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Research Enterprise

Chapter 2 Vocabulary

TermDefinition
Anecdotal evidence Consists of personal stories about incidents or experimenters
Case study In-depth investigation of a subject.
Confounding of variables Happens when two variables are connected together so closely that it is hard to sort out their specific effects.
Control group Similar subjects who don't receive special treatment which is the opposite to the experimental group.
Correlation coefficient A numerical index between two variables by the degree of relationship,
Data collection techniques They are procedures for making any observations and measurements.
Dependent variable A variable affected by the manipulation of the independent variable.
Descriptive statics This is used to organize and summarize data.
Double-blind procedure A research strategy in which neither experimenters nor subjects know which subjects are control or experimental groups.
Experiment A type of research method in which the investigator who manipulates a variable under a controlled condition and they then observe any changes in the second variable.
Experimental group The subjects who receive special treatment considering the independent variable.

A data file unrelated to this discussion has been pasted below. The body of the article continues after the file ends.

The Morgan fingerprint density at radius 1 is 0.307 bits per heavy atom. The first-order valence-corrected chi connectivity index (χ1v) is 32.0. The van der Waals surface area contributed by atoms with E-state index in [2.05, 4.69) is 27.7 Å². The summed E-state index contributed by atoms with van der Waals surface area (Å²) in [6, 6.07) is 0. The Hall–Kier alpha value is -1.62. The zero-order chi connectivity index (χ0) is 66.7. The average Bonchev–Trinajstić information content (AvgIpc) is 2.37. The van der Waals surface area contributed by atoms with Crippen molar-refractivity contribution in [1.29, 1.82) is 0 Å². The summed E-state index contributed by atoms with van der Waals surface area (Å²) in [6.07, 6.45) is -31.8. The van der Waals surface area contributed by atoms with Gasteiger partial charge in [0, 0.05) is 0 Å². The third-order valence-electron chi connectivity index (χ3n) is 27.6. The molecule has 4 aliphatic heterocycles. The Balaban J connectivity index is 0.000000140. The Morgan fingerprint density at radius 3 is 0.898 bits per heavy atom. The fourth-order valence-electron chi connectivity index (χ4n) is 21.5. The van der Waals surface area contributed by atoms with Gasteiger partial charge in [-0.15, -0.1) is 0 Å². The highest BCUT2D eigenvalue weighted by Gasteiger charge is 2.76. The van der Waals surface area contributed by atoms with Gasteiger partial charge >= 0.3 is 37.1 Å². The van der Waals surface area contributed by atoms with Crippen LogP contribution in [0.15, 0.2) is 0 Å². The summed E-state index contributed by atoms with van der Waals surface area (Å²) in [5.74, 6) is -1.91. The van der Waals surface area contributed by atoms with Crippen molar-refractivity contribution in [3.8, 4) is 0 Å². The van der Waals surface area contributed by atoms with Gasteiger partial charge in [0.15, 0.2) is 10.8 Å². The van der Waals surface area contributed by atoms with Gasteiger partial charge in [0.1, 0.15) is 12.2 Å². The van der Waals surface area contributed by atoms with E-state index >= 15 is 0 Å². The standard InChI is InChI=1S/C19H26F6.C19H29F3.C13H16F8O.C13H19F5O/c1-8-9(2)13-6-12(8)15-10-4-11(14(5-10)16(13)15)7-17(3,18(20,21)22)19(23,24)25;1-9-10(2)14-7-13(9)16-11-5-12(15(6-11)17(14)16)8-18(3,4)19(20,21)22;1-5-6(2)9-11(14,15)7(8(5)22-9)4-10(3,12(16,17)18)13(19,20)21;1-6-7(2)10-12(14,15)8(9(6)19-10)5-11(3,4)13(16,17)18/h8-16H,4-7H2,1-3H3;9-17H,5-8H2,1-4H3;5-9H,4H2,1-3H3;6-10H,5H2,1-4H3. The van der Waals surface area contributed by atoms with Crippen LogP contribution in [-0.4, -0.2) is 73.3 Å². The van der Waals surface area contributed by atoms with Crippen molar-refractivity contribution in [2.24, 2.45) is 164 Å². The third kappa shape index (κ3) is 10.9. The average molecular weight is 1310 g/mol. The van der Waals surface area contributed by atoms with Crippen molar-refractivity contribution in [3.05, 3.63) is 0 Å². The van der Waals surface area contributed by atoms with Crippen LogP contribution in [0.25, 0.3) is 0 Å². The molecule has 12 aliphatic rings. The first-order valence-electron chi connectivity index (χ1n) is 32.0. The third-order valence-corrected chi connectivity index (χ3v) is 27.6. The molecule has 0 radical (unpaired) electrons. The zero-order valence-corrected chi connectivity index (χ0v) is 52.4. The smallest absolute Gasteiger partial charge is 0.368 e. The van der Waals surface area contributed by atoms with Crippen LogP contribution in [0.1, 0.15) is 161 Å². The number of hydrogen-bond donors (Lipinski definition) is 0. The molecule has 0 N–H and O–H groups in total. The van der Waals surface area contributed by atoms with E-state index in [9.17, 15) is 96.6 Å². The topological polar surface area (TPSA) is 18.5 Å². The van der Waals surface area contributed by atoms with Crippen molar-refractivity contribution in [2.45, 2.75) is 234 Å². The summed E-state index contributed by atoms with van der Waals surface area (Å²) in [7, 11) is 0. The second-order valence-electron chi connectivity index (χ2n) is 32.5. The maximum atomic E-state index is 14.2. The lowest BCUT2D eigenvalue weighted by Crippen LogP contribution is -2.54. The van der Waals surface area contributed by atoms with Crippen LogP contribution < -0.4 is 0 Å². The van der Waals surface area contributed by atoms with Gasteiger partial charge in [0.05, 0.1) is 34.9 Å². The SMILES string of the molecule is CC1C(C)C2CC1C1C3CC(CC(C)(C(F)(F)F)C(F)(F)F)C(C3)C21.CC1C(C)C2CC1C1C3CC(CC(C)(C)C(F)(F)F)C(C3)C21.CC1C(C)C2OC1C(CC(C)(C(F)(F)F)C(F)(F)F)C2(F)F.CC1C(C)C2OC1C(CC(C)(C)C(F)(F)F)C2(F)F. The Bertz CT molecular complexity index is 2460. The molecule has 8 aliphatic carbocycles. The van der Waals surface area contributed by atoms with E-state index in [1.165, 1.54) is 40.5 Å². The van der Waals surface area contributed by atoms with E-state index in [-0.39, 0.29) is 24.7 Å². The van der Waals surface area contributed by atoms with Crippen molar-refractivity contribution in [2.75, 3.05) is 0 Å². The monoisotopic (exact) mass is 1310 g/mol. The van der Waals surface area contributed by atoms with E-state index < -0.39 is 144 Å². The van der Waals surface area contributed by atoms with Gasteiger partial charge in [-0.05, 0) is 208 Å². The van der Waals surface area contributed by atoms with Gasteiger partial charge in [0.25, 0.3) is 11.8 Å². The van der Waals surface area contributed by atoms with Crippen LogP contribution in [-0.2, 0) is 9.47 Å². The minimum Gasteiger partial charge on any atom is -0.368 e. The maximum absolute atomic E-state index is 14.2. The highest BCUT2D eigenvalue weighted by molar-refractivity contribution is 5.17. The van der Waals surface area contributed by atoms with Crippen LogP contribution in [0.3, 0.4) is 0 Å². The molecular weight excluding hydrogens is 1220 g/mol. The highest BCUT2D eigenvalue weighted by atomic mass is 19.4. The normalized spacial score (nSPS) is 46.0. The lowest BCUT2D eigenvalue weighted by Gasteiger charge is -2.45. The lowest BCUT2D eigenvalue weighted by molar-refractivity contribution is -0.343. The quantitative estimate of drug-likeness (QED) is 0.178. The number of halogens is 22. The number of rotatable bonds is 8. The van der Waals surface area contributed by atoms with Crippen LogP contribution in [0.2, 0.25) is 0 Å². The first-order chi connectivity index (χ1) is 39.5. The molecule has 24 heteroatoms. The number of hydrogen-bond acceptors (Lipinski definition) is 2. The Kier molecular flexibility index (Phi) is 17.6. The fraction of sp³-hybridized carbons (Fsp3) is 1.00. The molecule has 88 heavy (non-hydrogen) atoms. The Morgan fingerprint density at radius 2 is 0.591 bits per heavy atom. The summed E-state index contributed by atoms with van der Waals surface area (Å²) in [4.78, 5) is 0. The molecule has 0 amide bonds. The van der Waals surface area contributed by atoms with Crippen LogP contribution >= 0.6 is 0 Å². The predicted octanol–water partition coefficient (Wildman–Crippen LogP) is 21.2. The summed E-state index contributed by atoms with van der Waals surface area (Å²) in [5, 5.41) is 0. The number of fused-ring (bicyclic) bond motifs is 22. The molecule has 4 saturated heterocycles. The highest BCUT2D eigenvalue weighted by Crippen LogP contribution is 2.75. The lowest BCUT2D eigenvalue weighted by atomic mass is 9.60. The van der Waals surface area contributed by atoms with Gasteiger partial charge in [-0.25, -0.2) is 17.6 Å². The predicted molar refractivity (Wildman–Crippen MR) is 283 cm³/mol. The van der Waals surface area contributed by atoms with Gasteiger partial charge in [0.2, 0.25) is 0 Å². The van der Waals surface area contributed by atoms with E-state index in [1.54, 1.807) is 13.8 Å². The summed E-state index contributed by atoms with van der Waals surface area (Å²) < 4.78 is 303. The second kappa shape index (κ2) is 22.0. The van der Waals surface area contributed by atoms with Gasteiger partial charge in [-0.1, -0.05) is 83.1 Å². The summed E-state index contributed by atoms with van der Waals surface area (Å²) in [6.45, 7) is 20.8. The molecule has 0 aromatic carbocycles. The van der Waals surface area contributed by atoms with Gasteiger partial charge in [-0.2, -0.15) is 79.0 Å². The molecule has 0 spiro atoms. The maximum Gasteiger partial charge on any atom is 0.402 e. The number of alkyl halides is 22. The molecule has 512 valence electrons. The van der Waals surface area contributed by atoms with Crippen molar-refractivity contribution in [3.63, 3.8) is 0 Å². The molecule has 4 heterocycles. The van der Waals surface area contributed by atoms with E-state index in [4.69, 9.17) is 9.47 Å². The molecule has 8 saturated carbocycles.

Experimenter bias Occurs when a researchers' expectations about an outcomes study influences the results.
Extraneous variables Any variables other than the independent variable that may influence the dependent variable in a study.
Hypothesis A statement depicting the relation between more than one variable.
Independent variable A event that a person (experimenter) varies to observe its potential impact on another variable
Inferential statistics Used to interpret data and draw conclusions.
Journal A regularly interval that publishes technical material, narrowly defined as an are of an official investigation.
Mean The arithmetic average of a spread out of scores.
Median The score that is exactly in the middle of a spread out of scores.
Mode The most frequent score in a distribution.
Naturalistic observation A researcher engages in an observation of behavior without dealing with the subjects.
Operational definition Describes actions that can be used to observe (control) a variable in a study.
Participants They are also known as subjects, are the animals or persons whose behavior is observed in a study.
Placebo effects Occurs when subjects expectations lead them to experience changes and they may receive empty, fake, ineffectual treatment.
Population A larger collection of people or animal (sample drawn) that researches make common.
Random assignment (of subjects) This happens when all subjects have an equal amount of chance of being chosen to any group of study.
Replication The repetition of a study to see whether earlier results can be duplicated.
Research methods Measurements, manipulations, and control of variables are different approaches to observations.
Response set A tendency to respond to questions in a particular way that is unrelated to the content of the question.
Sample The collection of subjects selected for an observation for an empirical study.
Sampling bias A sample is not representative of the population, which is drawn.